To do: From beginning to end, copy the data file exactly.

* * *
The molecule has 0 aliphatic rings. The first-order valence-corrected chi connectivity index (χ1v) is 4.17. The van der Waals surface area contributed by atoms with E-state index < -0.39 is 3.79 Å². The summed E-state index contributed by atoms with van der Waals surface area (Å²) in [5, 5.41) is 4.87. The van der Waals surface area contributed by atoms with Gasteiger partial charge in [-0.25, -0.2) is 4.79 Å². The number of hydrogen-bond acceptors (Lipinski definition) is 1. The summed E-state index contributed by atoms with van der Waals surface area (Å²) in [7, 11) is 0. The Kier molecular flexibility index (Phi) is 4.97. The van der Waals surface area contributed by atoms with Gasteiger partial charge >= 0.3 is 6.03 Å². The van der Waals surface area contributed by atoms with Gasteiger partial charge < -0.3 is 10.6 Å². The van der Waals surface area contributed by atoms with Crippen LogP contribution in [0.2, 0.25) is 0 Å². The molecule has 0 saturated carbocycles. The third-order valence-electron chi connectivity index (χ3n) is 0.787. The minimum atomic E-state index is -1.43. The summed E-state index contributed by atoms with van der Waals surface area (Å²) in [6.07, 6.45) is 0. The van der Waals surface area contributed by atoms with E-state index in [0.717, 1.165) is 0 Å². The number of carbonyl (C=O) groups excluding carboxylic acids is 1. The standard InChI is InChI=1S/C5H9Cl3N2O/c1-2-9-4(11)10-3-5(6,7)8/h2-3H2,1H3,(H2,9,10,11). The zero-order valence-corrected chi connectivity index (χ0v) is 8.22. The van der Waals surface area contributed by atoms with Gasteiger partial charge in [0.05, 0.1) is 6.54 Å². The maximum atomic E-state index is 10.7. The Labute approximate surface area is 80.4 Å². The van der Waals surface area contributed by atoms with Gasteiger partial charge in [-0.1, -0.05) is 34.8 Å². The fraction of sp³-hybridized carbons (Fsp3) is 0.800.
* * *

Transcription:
The molecule has 0 aliphatic rings. The first-order valence-corrected chi connectivity index (χ1v) is 4.17. The van der Waals surface area contributed by atoms with E-state index < -0.39 is 3.79 Å². The summed E-state index contributed by atoms with van der Waals surface area (Å²) in [5, 5.41) is 4.87. The van der Waals surface area contributed by atoms with Gasteiger partial charge in [-0.25, -0.2) is 4.79 Å². The number of hydrogen-bond acceptors (Lipinski definition) is 1. The summed E-state index contributed by atoms with van der Waals surface area (Å²) in [7, 11) is 0. The Kier molecular flexibility index (Phi) is 4.97. The van der Waals surface area contributed by atoms with Gasteiger partial charge >= 0.3 is 6.03 Å². The van der Waals surface area contributed by atoms with Gasteiger partial charge < -0.3 is 10.6 Å². The van der Waals surface area contributed by atoms with Crippen LogP contribution in [0.2, 0.25) is 0 Å². The molecule has 0 saturated carbocycles. The third-order valence-electron chi connectivity index (χ3n) is 0.787. The minimum atomic E-state index is -1.43. The summed E-state index contributed by atoms with van der Waals surface area (Å²) in [6.07, 6.45) is 0. The van der Waals surface area contributed by atoms with E-state index in [0.717, 1.165) is 0 Å². The number of carbonyl (C=O) groups excluding carboxylic acids is 1. The standard InChI is InChI=1S/C5H9Cl3N2O/c1-2-9-4(11)10-3-5(6,7)8/h2-3H2,1H3,(H2,9,10,11). The zero-order valence-corrected chi connectivity index (χ0v) is 8.22. The van der Waals surface area contributed by atoms with Gasteiger partial charge in [0.05, 0.1) is 6.54 Å². The maximum atomic E-state index is 10.7. The Labute approximate surface area is 80.4 Å². The van der Waals surface area contributed by atoms with Gasteiger partial charge in [-0.1, -0.05) is 34.8 Å². The fraction of sp³-hybridized carbons (Fsp3) is 0.800.